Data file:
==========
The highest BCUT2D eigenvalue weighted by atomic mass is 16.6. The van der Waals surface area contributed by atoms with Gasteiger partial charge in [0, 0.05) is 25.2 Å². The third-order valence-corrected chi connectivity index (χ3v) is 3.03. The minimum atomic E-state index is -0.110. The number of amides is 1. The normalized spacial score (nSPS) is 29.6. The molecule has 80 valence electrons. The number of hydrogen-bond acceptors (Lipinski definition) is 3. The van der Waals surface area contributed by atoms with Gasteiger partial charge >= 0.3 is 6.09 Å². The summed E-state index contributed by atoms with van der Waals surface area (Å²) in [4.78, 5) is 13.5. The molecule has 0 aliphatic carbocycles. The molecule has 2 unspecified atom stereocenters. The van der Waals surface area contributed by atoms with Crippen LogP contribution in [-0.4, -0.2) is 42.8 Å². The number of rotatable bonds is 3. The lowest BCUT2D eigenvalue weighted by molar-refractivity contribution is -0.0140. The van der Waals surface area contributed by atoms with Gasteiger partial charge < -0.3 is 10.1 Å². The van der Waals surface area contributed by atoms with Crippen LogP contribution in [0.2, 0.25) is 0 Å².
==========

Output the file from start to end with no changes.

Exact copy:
The highest BCUT2D eigenvalue weighted by atomic mass is 16.6. The van der Waals surface area contributed by atoms with Gasteiger partial charge in [0, 0.05) is 25.2 Å². The third-order valence-corrected chi connectivity index (χ3v) is 3.03. The minimum atomic E-state index is -0.110. The number of amides is 1. The normalized spacial score (nSPS) is 29.6. The molecule has 80 valence electrons. The number of hydrogen-bond acceptors (Lipinski definition) is 3. The van der Waals surface area contributed by atoms with Gasteiger partial charge >= 0.3 is 6.09 Å². The summed E-state index contributed by atoms with van der Waals surface area (Å²) in [4.78, 5) is 13.5. The molecule has 0 aliphatic carbocycles. The molecule has 2 unspecified atom stereocenters. The van der Waals surface area contributed by atoms with Crippen LogP contribution in [-0.4, -0.2) is 42.8 Å². The number of rotatable bonds is 3. The lowest BCUT2D eigenvalue weighted by molar-refractivity contribution is -0.0140. The van der Waals surface area contributed by atoms with Gasteiger partial charge < -0.3 is 10.1 Å². The van der Waals surface area contributed by atoms with Crippen LogP contribution in [0.2, 0.25) is 0 Å².